Twilight of the Gods – Men on the Fiery MountainMonday, 14th October 2013
“I don’t know, I don’t think people are really that interested in supergroups anymore. It was an easy way for bands in the 70s to 90s to capitalize on their other band’s popularity, but I don’t think it holds much weight anymore. We just decided we had good chemistry and to write some songs together after that. I would hope the songs can stand for themselves.”
So says Twilight of the Gods vocalist Alan Averill, he of the mighty Irish brood Primordial on the notion that Twilight is a supergroup concoction. You can’t blame folks for initially thinking that way: Rune Eriksen (guitars, ex-Mayhem, Ava Inferi); Peter Lindgren (guitars, Thyrfing), Frode Glesnes (bass, Einherjer); and Nick Barker (drums, ex-Cradle of Filth, Dimmu Borgir) are all top-flight names in the European metal underground, each with a pedigree that would enable them to start a project anew with virtually guaranteed success. However, Twilight of the Gods is very much a “band’s band,” with their Fire on the Mountain emerging as one of the year’s best debuts, let alone top traditional/epic metal albums. But, there has to be a catalyst for all of this mayhem. Enter Averill.
“Well the idea was mine,” he admits. “Basically myself and a friend over beers discussed the possibility of Primordial doing a small show of the epic Bathory tracks around our 20th anniversary, which would have been too difficult so he just said, ‘Why don’t you put this together and make it happen?’ So here we are. Started as a Bathory tribute and we moved on and wrote some songs and kept the name.”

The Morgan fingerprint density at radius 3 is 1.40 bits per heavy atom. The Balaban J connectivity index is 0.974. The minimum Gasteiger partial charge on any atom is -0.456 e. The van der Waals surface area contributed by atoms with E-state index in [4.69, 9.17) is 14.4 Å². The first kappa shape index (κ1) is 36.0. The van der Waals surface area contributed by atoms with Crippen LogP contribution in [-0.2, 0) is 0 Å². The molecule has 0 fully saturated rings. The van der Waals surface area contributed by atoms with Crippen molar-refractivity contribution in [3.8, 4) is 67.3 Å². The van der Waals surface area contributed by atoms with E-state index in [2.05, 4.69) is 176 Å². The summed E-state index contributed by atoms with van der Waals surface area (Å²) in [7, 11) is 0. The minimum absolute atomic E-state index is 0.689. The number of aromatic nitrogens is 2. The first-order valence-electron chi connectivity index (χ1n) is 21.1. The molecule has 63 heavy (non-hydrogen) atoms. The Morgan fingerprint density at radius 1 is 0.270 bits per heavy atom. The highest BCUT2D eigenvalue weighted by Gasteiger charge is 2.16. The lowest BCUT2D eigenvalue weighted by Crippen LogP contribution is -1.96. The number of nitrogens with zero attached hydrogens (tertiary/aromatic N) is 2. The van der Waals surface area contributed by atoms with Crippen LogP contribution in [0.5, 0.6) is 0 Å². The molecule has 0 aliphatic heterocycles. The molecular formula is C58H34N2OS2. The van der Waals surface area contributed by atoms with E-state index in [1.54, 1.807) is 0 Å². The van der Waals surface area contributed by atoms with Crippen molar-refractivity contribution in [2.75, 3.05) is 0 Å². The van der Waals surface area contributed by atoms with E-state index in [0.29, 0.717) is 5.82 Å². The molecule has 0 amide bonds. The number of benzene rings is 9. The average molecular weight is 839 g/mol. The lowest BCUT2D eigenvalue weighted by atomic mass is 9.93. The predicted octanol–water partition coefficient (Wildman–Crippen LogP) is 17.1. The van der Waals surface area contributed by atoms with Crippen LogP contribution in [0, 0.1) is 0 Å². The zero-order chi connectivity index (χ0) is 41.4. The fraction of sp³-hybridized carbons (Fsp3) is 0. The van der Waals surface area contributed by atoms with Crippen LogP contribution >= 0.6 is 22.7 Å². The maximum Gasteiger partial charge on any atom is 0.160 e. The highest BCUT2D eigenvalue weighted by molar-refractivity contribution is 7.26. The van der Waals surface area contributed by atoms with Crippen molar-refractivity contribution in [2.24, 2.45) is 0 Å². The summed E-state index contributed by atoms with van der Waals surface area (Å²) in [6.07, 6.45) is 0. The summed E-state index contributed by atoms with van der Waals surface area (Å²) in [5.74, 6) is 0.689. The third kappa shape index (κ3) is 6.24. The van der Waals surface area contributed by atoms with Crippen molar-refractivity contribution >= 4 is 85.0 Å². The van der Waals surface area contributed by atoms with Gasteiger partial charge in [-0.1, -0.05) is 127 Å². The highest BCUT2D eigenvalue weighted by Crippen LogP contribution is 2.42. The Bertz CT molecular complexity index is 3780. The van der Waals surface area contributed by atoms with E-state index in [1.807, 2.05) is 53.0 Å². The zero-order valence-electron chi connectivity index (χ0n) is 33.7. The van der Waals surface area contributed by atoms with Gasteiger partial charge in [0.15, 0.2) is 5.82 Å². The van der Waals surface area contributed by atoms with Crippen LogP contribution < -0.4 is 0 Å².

Ah, Bathory. Haven’t thrown that name around on the site this year. (Cue sarcasm.) There’s a current push of recognition for the seminal works of Quorthon, particularly the Hammerheart and Twilight of the Gods albums, of which, obviously, Twilight of the Gods are named after. Aside from the name, Averill says the influence goes much deeper. “At least for me, it was the first band that showed me you could mix epic, individual and uncompromising metal on your own terms with a cultural historical context that was not cartoon pastiche or fantasy.
“Bathory was massively inspired by Manowar for those epic albums, Blood on Ice is almost a complete homage to Manowar,” he continues. “This is not up for discussion or argument as far as I’m concerned, there are even lines of lyrics Quorthon has taken from Manowar: ‘All false prophets and deceivers shall swing from the trees,’ etc. besides which some of our other bands already have enough influence of Bathory.”
After securing an off-season villa in Portugal, the quintet got to work on their debut. It’s certainly a surprise to many that it didn’t come out as some sort of Primordial/Mayhem/Dimmu extreme metal hybrid, but as Averill states, the steely and anthem-like nature of Fire on the Mountain was a creative shot in the arm for the band. “None of us have played straightforward metal like this so it’s definitely like a breath of fresh old-school air for us all. Life is short, we just decided to seize the opportunity and do something different.”
It should also be noted that Averill sings his ass off. Just check out “Preacher” and “Children of Cain.” “I’m learning more and more every year about my voice and decided once Primordial did The Nameless Dead to step up to the plate and do the best I can at all times. I also got a blank slate for the Twilight album to be able to let loose and see where I could take it.”
Prior to the album’s release, the band’s live ventures were limited to just one gig in 2011, but Averill promises more shows are in order (they’re currently in Europe supporting Rotting Christ), yet work on album #2 remains distant.
“We just see what will happen,” he concludes. “As I said, life is short: ‘Acta non verba!’ I would hope we can go on and make another album. Who knows, for now let’s concentrate on this one.”